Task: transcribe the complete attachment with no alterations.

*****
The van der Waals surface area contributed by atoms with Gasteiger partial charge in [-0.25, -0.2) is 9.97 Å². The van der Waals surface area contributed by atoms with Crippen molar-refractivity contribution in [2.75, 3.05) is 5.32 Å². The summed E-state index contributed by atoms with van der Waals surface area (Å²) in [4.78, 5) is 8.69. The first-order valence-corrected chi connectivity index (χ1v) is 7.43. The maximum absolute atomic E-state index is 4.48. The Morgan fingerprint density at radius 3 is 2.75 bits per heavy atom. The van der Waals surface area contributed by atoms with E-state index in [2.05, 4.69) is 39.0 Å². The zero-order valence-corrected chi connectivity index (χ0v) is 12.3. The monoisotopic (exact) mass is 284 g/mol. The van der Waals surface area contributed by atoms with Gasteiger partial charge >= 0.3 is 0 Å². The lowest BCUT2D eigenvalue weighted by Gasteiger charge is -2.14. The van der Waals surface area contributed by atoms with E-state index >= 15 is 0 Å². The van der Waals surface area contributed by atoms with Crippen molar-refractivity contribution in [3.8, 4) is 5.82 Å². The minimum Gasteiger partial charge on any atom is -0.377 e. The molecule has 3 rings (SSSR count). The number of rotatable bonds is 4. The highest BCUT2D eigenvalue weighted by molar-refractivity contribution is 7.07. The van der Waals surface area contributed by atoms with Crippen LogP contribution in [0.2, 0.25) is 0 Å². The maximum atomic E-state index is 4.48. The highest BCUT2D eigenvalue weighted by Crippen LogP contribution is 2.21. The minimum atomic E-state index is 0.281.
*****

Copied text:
The van der Waals surface area contributed by atoms with Gasteiger partial charge in [-0.25, -0.2) is 9.97 Å². The van der Waals surface area contributed by atoms with Crippen molar-refractivity contribution in [2.75, 3.05) is 5.32 Å². The summed E-state index contributed by atoms with van der Waals surface area (Å²) in [4.78, 5) is 8.69. The first-order valence-corrected chi connectivity index (χ1v) is 7.43. The maximum absolute atomic E-state index is 4.48. The Morgan fingerprint density at radius 3 is 2.75 bits per heavy atom. The van der Waals surface area contributed by atoms with E-state index in [2.05, 4.69) is 39.0 Å². The zero-order valence-corrected chi connectivity index (χ0v) is 12.3. The monoisotopic (exact) mass is 284 g/mol. The van der Waals surface area contributed by atoms with Gasteiger partial charge >= 0.3 is 0 Å². The lowest BCUT2D eigenvalue weighted by Gasteiger charge is -2.14. The van der Waals surface area contributed by atoms with E-state index >= 15 is 0 Å². The van der Waals surface area contributed by atoms with Crippen molar-refractivity contribution in [3.8, 4) is 5.82 Å². The minimum Gasteiger partial charge on any atom is -0.377 e. The molecule has 3 rings (SSSR count). The number of rotatable bonds is 4. The highest BCUT2D eigenvalue weighted by molar-refractivity contribution is 7.07. The van der Waals surface area contributed by atoms with Crippen LogP contribution in [0.2, 0.25) is 0 Å². The maximum atomic E-state index is 4.48. The highest BCUT2D eigenvalue weighted by Crippen LogP contribution is 2.21. The minimum atomic E-state index is 0.281.